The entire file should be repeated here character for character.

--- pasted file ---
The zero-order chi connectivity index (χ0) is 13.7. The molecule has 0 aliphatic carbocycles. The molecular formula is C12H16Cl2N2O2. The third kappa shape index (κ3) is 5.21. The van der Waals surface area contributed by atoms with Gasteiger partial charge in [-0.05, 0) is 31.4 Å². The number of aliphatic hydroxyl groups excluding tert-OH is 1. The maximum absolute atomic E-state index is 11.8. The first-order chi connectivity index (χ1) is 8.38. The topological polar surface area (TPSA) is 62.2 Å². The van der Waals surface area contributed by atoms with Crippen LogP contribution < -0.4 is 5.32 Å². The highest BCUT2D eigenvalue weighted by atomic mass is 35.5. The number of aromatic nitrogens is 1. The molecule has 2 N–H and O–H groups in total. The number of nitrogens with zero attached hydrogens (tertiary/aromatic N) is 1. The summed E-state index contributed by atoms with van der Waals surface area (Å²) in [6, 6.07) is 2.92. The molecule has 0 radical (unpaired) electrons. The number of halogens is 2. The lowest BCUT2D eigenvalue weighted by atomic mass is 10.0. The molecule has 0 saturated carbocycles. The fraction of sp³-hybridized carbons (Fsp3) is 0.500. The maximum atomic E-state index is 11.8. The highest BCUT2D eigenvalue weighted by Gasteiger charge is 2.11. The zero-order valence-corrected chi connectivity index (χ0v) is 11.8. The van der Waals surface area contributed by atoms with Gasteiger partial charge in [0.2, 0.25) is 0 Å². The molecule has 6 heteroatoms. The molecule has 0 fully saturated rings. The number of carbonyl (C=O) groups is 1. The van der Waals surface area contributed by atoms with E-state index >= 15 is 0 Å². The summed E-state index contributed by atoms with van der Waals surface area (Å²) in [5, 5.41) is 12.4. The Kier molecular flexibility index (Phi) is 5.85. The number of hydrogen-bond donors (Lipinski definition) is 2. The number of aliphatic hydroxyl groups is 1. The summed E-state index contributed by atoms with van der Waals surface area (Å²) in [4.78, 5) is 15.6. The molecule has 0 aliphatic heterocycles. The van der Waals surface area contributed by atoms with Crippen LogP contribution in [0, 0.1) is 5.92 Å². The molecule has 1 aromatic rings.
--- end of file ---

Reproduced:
The zero-order chi connectivity index (χ0) is 13.7. The molecule has 0 aliphatic carbocycles. The molecular formula is C12H16Cl2N2O2. The third kappa shape index (κ3) is 5.21. The van der Waals surface area contributed by atoms with Gasteiger partial charge in [-0.05, 0) is 31.4 Å². The number of aliphatic hydroxyl groups excluding tert-OH is 1. The maximum absolute atomic E-state index is 11.8. The first-order chi connectivity index (χ1) is 8.38. The topological polar surface area (TPSA) is 62.2 Å². The van der Waals surface area contributed by atoms with Crippen LogP contribution < -0.4 is 5.32 Å². The highest BCUT2D eigenvalue weighted by atomic mass is 35.5. The number of aromatic nitrogens is 1. The molecule has 2 N–H and O–H groups in total. The number of nitrogens with zero attached hydrogens (tertiary/aromatic N) is 1. The summed E-state index contributed by atoms with van der Waals surface area (Å²) in [6, 6.07) is 2.92. The molecule has 0 radical (unpaired) electrons. The number of halogens is 2. The lowest BCUT2D eigenvalue weighted by atomic mass is 10.0. The molecule has 0 saturated carbocycles. The fraction of sp³-hybridized carbons (Fsp3) is 0.500. The maximum atomic E-state index is 11.8. The highest BCUT2D eigenvalue weighted by Gasteiger charge is 2.11. The zero-order valence-corrected chi connectivity index (χ0v) is 11.8. The van der Waals surface area contributed by atoms with Gasteiger partial charge in [0.2, 0.25) is 0 Å². The molecule has 6 heteroatoms. The molecule has 0 fully saturated rings. The number of carbonyl (C=O) groups is 1. The van der Waals surface area contributed by atoms with E-state index >= 15 is 0 Å². The summed E-state index contributed by atoms with van der Waals surface area (Å²) in [5, 5.41) is 12.4. The Kier molecular flexibility index (Phi) is 5.85. The number of hydrogen-bond donors (Lipinski definition) is 2. The number of aliphatic hydroxyl groups is 1. The summed E-state index contributed by atoms with van der Waals surface area (Å²) in [4.78, 5) is 15.6. The molecule has 0 aliphatic heterocycles. The van der Waals surface area contributed by atoms with Crippen LogP contribution in [0, 0.1) is 5.92 Å². The molecule has 1 aromatic rings.